by Susan Koons, MSN, RN, CNL
Behavior has meaning. When a baby becomes irritable and cries, we wonder - is he hungry, cold, tired or in pain? If we knew the cause of the behavior, perhaps we could soothe the irritability. As a child grows, we’re relieved when he is able to tell us the reason behind the tears.
For the caregiver of the adult with a progressive dementia, when challenging behaviors surface, the caregiver is often faced with a similar set of questions. Is he hungry, cold, tired or perhaps in pain? Whether the caregiver is a family member or paid staff, they face challenges in determining the reason behind the behavior and how to handle it.
Unlike a child, the person with dementia is unlikely to be able to share the reasons behind their “tears”. And sadly, along with those challenges, comes feelings of frustration, hopelessness, guilt, embarrassment or anger, for both the caregiver and the person with dementia. Challenging behaviors can occur in up to 90 percent of persons with dementia, and can be as upsetting to the person as they are to the caregiver.
Types of behavior
Challenging behaviors can include repetition, resistance, suspicious delusions, confusion, wandering, agitation and verbal or physical aggression. It also includes eating and sleeping schedules.
Behaviors may lead to erratic, unpredictable and uncontrolled outbursts. However, behaviors have a purpose and are often triggered by un-met needs. Persons with dementia may wander aimlessly. Are they trying to find their children, parents or spouse? Are they agitated, because they have a physical complaint and can’t communicate it? Did they become aggressive and raise their fist, when a caregiver they no longer recognize, is attempting to undress them? Is the room too hot, too cold, too noisy, or is a task too overwhelming?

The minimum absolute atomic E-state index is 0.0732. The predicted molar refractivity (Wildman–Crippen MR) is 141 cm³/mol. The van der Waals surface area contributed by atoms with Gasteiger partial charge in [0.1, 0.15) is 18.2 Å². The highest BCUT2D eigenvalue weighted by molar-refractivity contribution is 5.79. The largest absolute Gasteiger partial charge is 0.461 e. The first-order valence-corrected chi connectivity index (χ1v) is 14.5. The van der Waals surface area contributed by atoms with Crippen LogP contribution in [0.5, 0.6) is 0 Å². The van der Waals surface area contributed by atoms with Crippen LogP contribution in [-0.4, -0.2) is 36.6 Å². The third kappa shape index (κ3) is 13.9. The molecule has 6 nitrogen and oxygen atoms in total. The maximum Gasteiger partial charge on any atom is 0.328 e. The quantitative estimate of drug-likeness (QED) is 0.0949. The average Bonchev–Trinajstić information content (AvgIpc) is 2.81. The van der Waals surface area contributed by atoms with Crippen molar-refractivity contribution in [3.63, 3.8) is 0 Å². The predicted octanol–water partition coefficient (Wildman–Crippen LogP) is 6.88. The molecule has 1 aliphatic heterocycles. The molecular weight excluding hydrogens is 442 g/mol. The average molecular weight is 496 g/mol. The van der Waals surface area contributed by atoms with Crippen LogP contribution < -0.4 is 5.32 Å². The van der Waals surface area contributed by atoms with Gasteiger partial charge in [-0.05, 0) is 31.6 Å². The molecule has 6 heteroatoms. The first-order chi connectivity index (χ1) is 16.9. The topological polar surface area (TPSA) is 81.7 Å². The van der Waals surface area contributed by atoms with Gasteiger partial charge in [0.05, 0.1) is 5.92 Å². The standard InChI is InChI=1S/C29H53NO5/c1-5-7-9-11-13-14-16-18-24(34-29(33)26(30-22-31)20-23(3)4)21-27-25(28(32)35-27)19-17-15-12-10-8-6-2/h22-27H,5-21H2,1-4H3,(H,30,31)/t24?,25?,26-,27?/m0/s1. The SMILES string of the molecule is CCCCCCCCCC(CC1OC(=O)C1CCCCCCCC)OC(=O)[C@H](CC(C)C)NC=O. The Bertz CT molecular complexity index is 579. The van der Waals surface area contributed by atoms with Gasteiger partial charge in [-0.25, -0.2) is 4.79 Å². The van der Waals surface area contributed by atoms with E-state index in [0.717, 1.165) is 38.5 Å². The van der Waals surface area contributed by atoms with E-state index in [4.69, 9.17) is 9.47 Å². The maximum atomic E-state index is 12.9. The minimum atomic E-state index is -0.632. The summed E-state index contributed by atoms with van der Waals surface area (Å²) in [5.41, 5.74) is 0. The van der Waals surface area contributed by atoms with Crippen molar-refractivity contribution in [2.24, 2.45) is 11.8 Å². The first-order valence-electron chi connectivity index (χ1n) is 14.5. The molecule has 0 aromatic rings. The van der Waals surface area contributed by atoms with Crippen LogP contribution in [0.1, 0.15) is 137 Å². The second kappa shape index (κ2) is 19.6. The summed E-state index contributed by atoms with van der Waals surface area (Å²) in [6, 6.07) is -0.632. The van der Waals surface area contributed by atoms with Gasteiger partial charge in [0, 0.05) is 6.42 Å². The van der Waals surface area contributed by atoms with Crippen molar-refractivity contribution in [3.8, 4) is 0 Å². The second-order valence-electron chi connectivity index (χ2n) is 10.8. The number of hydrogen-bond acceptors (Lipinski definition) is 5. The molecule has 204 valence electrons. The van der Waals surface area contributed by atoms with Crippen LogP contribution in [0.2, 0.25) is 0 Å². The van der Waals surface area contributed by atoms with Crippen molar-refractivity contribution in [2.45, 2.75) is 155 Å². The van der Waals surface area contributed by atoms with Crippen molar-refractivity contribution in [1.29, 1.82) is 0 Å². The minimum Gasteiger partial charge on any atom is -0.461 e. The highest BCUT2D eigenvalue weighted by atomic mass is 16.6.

Identifying the triggers may help in offsetting the behaviors and controlling the cascade of events. Collecting information about the behaviors, and the events surrounding them, are necessary. Charting these episodes allows caregivers to actually “see” and track the patterns. While this is time-consuming, it allows the caregiver to see the bigger picture, develop new approaches and prevent the behavior.
Changing the challenging behaviors
Once patterns are determined, caregivers can make adjustments in approaches and routines. The caregiver can introduce interventions specific to the person and the need – interventions that elicit fond memories, and promote distraction, redirection and engagement.
Increasing socialization, introducing therapies such as music, exercise or pets, making subtle changes to the person’s environment, and focusing on the person and not the task, can reduce the likelihood of problematic behaviors. It can be a full-time job, but controlling the process contributes to feelings of accomplishment for everyone.
And finally, a note for the caregiver – Have you taken a break? Do you recognize the emotional burden of care-giving, and the importance of connecting with professionals, support systems, agencies and others like yourself? It’s vital for your own care and quality of life.
Find the time and allow this to happen.
It’s all about changing behaviors!
Susan Koons is a Clinical Nurse Leader for Hospital Based Services, Pine Rest Christian Mental Health Services and an Adjunct Professor at the University of Detroit Mercy. Her background is in Older Adult Services and Hospice care.